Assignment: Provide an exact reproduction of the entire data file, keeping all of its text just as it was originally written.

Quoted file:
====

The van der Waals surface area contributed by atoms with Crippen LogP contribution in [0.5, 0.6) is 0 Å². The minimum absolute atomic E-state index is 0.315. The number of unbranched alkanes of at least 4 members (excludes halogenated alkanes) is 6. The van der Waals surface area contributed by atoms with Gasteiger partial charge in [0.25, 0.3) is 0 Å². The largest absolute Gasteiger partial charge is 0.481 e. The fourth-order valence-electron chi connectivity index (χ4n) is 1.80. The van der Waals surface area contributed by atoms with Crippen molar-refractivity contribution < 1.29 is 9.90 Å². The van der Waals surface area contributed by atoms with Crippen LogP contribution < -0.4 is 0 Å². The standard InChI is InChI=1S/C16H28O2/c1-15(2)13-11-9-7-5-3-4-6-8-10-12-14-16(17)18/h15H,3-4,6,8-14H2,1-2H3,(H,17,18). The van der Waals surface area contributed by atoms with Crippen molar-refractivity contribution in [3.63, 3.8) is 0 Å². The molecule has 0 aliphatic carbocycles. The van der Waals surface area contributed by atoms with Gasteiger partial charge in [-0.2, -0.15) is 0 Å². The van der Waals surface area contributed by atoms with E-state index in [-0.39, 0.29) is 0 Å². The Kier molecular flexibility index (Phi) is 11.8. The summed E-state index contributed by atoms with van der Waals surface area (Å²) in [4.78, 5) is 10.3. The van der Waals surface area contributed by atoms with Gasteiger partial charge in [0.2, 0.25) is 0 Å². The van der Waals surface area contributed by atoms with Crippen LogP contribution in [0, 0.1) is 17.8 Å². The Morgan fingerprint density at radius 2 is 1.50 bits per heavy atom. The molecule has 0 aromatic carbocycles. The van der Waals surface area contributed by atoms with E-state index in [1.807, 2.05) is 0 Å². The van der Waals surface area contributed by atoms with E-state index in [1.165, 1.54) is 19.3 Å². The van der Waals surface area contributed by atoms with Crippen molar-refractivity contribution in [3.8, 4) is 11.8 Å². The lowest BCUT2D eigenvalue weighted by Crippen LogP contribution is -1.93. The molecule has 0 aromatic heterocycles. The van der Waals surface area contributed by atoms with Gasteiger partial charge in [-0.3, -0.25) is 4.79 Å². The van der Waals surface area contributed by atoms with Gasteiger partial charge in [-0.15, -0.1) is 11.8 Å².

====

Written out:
The van der Waals surface area contributed by atoms with Crippen LogP contribution in [0.5, 0.6) is 0 Å². The minimum absolute atomic E-state index is 0.315. The number of unbranched alkanes of at least 4 members (excludes halogenated alkanes) is 6. The van der Waals surface area contributed by atoms with Gasteiger partial charge in [0.25, 0.3) is 0 Å². The largest absolute Gasteiger partial charge is 0.481 e. The fourth-order valence-electron chi connectivity index (χ4n) is 1.80. The van der Waals surface area contributed by atoms with Crippen molar-refractivity contribution < 1.29 is 9.90 Å². The van der Waals surface area contributed by atoms with Crippen LogP contribution < -0.4 is 0 Å². The standard InChI is InChI=1S/C16H28O2/c1-15(2)13-11-9-7-5-3-4-6-8-10-12-14-16(17)18/h15H,3-4,6,8-14H2,1-2H3,(H,17,18). The van der Waals surface area contributed by atoms with Crippen molar-refractivity contribution in [3.63, 3.8) is 0 Å². The molecule has 0 aliphatic carbocycles. The van der Waals surface area contributed by atoms with Gasteiger partial charge in [-0.2, -0.15) is 0 Å². The van der Waals surface area contributed by atoms with E-state index in [-0.39, 0.29) is 0 Å². The Kier molecular flexibility index (Phi) is 11.8. The summed E-state index contributed by atoms with van der Waals surface area (Å²) in [4.78, 5) is 10.3. The van der Waals surface area contributed by atoms with Gasteiger partial charge in [0.2, 0.25) is 0 Å². The van der Waals surface area contributed by atoms with Crippen LogP contribution in [0, 0.1) is 17.8 Å². The Morgan fingerprint density at radius 2 is 1.50 bits per heavy atom. The molecule has 0 aromatic carbocycles. The van der Waals surface area contributed by atoms with E-state index in [1.807, 2.05) is 0 Å². The van der Waals surface area contributed by atoms with E-state index in [1.165, 1.54) is 19.3 Å². The van der Waals surface area contributed by atoms with Crippen molar-refractivity contribution in [3.8, 4) is 11.8 Å². The lowest BCUT2D eigenvalue weighted by Crippen LogP contribution is -1.93. The molecule has 0 aromatic heterocycles. The van der Waals surface area contributed by atoms with Gasteiger partial charge in [-0.3, -0.25) is 4.79 Å². The van der Waals surface area contributed by atoms with Gasteiger partial charge in [-0.15, -0.1) is 11.8 Å².